I had started this post before Dr. Myers argued that the article’s first sentence means the opposite of what it says, but his confusion feeds nicely into my broader point. The anti-religious have a peculiar blind spot that allows even statements like counterclaim to be presented as evidence against itself.
Many of the people who have spent the most time in the trenches, actually engaging the authoritarian right across its many battles (i.e., beyond the creationism conflict) do not feel that religion is the issue. Look at the range of forces arrayed against science in The Republican War on Science, the alliance of corporatist interests operating behind the culture wars in What’s the Matter with Kansas?, or the American fascism or pseudo-fascism that Hedges and Dave Neiwert have described.
There is a considerable literature on the authoritarian personality, both in terms of what might make a leader into an authoritarian, and in terms of what might make someone follow authoritarian leadership. It isn’t surprising that people attracted to the certainty of authoritarian politics and all-powerful political leaders might also be attracted the rigid hierarchy of some religions, and especially the promise of an omnipotent and omniscient leader.
Nor is it surprising that the despair that Hedges describes, or that Thomas Franks cataloged in Kansas, and that Neiwert has described in militiamen of the Pacific Northwest, would drive people to promises of certainty and perfect justice that can only be obtained on a cosmic scale. WIth that framework in hand, it’s easy to see how the promise of the Communist utopia and the promises of jihadists’ Paradise might be appealing to children in refugee camps of the Middle East, wartorn pseudostates like Afghanistan, Iraq or Somalia, and the disaffected there and in China, Cuba, post-colonial Africa or Vietnam.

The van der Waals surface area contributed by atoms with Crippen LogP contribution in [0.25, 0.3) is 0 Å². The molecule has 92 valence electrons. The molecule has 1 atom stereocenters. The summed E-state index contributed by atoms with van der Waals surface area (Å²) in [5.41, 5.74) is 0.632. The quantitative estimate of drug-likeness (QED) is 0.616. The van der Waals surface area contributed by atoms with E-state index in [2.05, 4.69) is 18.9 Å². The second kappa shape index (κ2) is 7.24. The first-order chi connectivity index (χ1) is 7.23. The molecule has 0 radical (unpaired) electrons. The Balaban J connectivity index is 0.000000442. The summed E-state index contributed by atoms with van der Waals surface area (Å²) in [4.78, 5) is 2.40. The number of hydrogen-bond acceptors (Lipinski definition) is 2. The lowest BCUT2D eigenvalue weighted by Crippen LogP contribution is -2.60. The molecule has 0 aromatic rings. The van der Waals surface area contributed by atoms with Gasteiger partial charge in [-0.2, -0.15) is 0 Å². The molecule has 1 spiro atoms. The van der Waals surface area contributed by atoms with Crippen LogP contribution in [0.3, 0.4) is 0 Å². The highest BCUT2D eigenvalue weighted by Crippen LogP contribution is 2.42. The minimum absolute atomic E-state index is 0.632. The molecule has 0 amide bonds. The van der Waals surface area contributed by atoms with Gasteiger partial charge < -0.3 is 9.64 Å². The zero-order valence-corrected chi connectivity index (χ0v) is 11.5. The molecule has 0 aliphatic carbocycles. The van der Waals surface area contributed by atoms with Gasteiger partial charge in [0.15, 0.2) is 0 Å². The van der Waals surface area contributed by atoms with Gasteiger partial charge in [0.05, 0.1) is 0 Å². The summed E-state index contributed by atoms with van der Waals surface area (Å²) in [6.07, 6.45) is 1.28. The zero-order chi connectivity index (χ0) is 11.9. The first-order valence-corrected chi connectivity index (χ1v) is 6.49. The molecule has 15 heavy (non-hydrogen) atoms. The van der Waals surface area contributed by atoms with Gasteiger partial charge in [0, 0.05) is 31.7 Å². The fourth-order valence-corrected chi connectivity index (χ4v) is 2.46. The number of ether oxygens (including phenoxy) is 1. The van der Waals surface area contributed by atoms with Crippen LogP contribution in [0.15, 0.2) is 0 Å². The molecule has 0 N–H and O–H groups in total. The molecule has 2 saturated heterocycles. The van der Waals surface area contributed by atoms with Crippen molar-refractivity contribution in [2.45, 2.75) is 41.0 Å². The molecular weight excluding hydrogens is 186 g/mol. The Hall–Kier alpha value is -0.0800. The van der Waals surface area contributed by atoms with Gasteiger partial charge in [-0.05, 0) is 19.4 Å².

Sam Harris and Richard Dawkins both proffer a worldview in which religion motivates al Qaeda’s soldiers, and I find that hypothesis less compelling than what I sketched out above. The hypothesis that religion is somehow causative of the cold culture war within the US, or the very hot conflict between cultures on the world stage leaves a lot of hanging threads. If religion – and when I say religion, I mean what Dawkins and Harris refer to in terms of faith in supernatural beings and causation – is causative of such harm, how could many of the greatest forces against such authoritarianism also have religious origins? How could Amnesty International and al Qaeda share a common cause? How could Benito Mussolini and Martin Luther King, Jr. have shared that vital causation?
It is clear how the Italian public, like the public in Germany and even the United States in the 1930s, could feel great despair. There was a global depression, and Europe was still recovering from a brutal war. In that context, it’s little wonder that people turned to the promises of strong leadership, even though those leaders were rarely (never, if you do not consider Roosevelt to have fit this mold) deserving of such trust.